Pennsylvania Ballet has come a long way since then. In 1987 the Company began performing Balanchine's full-length version with a new production that cost $1 million, added a hydraulic tree in 2001, and unveiled a brand new production last year with resounding success. "Adding Balanchine's first act accommodated having children from local dance schools perform for their parents, family and friends, and their peers: it really addresses the spirit of the story and enhances the family aspect of The Nutcracker experience," says Artistic Director Roy Kaiser. "As for the new production, it is just breathtaking: the delicate detail of the costumes and the magnificent sets captivate audiences of all ages from the first few notes of the overture."
Ballet Master Jeff Gribler, who works with the young dancers in the production in the weeks leading up to opening night adds, "It's just so honest: the nervous excitement and pure exhilaration evident on the faces of the children in the production, the friendships they form throughout the rehearsal process, the proud parents that offer their support, and the inspiration the kids find in the Company dancers and they in them, is truly inspiring for me."
The story onstage isn't the only one that contributes to the wonderment of it all. On New Year's Eve in 1999, Angela Sheehan was born after her mother went into labor while enjoying a performance of The Nutcracker, and had to be escorted out of the theater. This year, Angela joins the cast as one of the angels in Act II. Soloist Gabriella Yudenich, whose parents were in Pennsylvania Ballet's first production of The Nutcracker as Principal Dancers, also made her Nutcracker premiere as an angel, when she was just 7 years old. Ian Hussey is now a rising star in the main Company, but years back his princely role seemed like the crowning moment in his career. In 1991, an eight year old Laura Breckenridge made her debut as the soldier bunny. She has gone on to star in the WB television series Related, and recently auditioned for a movie with Academy Award-winning actress Meryl Streep. With 26 performances of George Balanchine's The Nutcracker, there are plenty of opportunities for new stars to emerge and new traditions to be born.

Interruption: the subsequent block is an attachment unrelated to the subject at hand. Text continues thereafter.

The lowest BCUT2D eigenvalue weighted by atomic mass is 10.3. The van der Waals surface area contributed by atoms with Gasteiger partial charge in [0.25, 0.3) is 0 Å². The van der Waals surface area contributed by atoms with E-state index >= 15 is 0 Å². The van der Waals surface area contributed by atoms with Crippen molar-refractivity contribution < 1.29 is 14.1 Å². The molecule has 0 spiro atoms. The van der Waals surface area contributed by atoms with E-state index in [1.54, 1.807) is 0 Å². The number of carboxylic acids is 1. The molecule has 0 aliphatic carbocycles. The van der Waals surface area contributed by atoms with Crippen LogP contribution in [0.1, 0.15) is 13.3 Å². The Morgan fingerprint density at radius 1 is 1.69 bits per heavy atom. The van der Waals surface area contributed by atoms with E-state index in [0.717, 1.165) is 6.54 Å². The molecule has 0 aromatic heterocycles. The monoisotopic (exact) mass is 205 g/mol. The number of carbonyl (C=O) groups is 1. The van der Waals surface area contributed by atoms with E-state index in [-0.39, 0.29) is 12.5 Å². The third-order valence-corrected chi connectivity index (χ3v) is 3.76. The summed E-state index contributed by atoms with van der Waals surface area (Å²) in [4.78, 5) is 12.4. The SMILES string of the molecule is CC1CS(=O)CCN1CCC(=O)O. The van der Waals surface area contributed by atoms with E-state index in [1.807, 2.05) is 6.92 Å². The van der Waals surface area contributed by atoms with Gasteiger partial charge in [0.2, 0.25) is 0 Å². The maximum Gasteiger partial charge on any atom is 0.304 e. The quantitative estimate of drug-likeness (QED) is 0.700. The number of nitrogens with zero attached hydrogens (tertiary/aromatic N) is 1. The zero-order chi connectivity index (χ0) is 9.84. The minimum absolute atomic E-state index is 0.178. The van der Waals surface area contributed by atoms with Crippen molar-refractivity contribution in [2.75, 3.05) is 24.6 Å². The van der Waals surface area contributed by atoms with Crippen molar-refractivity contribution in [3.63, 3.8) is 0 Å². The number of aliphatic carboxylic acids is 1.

There are some repertory programs and full-length classics that may not win over all audiences, but with The Nutcracker there's something for everyone. It creates memories that live forever, clear, intact and indestructible. Youngsters identify with the kids in the production, and all the cheerful chaos that ensues with family on Christmas Eve. Adults reminisce about their own childhoods, or merely savor the opportunity to put the holiday rush on hold for an 85-minute spectacle of exquisite costumes and sets, charming characters, masterful choreography and contagious melodies that audiences continue to hum long after the curtain comes down.
Writer Brooke Honeyford is currently Pennsylvania Ballet's Public Relations Manager.